The New York Giants weren't simply an underdog. They were, to use the parlance of Plato, the Form of the Underdog. They were up against a team whose record was unblemished-- practically unchallanged-- and whose seemingly inevitable victory in last night's Superbowl was unquestioned. The Patriots were "perfect." They were "historic." In one of the pre-game montages, Russel Crowe (yes, the "gladiator") narrated a short reflection on the meaning of perfection. Pictures of the Patriots were interspersed with the Sistine Chapel, the Mona Lisa, Einstein, Gandhi and Martin Luther King, Jr. Crowe even began his little diatribe by referencing Aristotle's idea of perfection. (The montage itself may have actually constituted "perfect" hyperbole.) We were all but promised that we would witness perfection realized last night.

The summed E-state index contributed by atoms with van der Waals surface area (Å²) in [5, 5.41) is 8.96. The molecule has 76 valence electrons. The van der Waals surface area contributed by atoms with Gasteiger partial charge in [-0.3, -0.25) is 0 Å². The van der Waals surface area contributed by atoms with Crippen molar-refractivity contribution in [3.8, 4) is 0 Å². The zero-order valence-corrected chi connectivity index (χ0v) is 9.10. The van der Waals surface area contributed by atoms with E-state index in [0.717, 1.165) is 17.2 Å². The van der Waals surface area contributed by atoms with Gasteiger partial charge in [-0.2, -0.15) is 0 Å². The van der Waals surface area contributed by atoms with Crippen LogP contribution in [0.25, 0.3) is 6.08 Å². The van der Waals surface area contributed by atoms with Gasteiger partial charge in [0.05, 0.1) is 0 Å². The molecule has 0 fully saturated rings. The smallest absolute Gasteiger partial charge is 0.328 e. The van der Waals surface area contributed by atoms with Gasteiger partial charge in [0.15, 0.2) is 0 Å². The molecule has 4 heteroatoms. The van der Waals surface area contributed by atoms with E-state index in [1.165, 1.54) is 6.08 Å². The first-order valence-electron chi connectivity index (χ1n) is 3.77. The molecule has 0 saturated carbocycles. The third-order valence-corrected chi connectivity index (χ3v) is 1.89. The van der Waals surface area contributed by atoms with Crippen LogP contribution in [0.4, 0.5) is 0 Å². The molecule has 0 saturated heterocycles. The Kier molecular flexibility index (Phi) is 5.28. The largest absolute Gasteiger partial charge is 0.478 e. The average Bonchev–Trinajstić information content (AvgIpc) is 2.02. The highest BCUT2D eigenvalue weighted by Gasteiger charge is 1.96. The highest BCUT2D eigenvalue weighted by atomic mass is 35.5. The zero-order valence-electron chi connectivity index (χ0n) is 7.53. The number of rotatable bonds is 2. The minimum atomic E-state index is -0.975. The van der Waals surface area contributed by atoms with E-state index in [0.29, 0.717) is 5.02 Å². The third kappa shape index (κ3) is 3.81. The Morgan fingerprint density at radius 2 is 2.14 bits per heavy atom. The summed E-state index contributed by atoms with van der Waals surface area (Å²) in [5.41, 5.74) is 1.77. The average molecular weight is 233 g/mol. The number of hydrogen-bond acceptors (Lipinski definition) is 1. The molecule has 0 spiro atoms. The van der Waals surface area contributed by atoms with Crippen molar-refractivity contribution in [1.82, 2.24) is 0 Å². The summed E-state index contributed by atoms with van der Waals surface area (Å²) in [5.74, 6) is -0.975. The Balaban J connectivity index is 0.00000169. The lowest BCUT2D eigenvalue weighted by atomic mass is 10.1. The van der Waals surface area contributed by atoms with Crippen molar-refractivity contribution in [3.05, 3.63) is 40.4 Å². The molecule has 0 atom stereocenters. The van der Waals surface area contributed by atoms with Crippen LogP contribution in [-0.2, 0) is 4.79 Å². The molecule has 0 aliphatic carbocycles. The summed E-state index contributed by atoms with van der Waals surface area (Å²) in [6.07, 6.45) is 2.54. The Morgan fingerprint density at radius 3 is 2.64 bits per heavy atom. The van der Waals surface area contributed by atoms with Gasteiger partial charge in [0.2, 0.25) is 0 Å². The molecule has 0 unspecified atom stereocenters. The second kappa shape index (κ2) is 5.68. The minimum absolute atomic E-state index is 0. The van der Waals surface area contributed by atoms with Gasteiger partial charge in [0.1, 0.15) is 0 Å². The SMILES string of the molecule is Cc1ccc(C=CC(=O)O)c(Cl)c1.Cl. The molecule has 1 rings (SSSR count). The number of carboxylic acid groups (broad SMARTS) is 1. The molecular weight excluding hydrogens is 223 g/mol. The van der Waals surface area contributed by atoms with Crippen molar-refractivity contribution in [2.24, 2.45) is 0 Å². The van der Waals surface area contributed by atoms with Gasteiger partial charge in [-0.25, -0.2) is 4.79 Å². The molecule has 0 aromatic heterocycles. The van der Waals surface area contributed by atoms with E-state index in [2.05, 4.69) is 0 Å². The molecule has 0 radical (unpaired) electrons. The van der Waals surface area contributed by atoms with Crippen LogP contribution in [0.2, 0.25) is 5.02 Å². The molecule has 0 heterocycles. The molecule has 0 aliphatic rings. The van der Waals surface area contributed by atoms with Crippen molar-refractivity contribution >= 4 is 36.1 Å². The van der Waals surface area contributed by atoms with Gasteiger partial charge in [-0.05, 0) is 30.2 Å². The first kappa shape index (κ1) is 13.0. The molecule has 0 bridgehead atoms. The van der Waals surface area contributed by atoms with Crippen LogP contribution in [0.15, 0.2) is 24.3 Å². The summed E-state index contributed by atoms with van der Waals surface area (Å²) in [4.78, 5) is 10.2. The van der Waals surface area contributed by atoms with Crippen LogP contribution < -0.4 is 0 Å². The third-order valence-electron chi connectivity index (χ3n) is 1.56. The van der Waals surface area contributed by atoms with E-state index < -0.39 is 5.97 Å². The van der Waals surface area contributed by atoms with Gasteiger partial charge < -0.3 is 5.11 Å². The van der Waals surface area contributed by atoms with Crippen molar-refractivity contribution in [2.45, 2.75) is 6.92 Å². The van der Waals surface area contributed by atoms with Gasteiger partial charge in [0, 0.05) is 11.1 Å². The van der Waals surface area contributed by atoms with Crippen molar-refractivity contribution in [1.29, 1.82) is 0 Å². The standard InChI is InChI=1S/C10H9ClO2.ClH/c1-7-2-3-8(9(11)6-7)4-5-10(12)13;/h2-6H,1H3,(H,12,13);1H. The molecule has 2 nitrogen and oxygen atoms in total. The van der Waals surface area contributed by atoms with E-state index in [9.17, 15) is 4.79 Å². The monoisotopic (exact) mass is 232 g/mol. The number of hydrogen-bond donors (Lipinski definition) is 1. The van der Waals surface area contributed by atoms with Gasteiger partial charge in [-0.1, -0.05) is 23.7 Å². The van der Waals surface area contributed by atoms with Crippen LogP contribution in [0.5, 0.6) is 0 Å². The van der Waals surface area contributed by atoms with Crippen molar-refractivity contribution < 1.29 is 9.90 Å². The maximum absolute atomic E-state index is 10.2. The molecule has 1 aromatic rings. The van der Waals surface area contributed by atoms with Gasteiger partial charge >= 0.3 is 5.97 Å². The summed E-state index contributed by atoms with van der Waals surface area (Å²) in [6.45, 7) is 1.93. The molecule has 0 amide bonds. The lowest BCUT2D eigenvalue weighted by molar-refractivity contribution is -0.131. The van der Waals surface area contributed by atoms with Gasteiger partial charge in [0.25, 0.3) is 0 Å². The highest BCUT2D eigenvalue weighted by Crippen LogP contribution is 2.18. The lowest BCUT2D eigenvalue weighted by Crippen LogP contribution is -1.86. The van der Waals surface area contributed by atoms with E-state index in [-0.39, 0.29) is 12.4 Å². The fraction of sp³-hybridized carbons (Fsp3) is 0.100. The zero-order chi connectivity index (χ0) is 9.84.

Then, the Patriots lost.
I really can't capture in words how happy this makes me. I've said for a long time that football was the one professional game that seemed to still maintain what is good and pure about sport. Even if there were players who weren't exactly good and pure, their individual character flaws had not really changed the game (as happened in baseball and basketball, I think). "Any given Sunday..." as they say. I was this close to being soured by football last night. But the Giants, who looked so very un-giant before the game began, confirmed what those of us who have spent our years and tears loving the game always believed about it. That is, what matters is The Game at hand. The Game always equalizes the teams at the beginning, zero-zero. You can bring your schedule and your repuatation and all the hype about you to the game, but all those things have to be left in the locker room, because they don't count in The Game. Whoever plays the best and scores the most points wins The Game. And whoever wins The Game, that day, is the best.
As it turns out, the game last night was historic, though not in the way everyone expected. I'm glad I resisted everything pessimistic and jaded in me that told me not to watch the game. It was beautiful.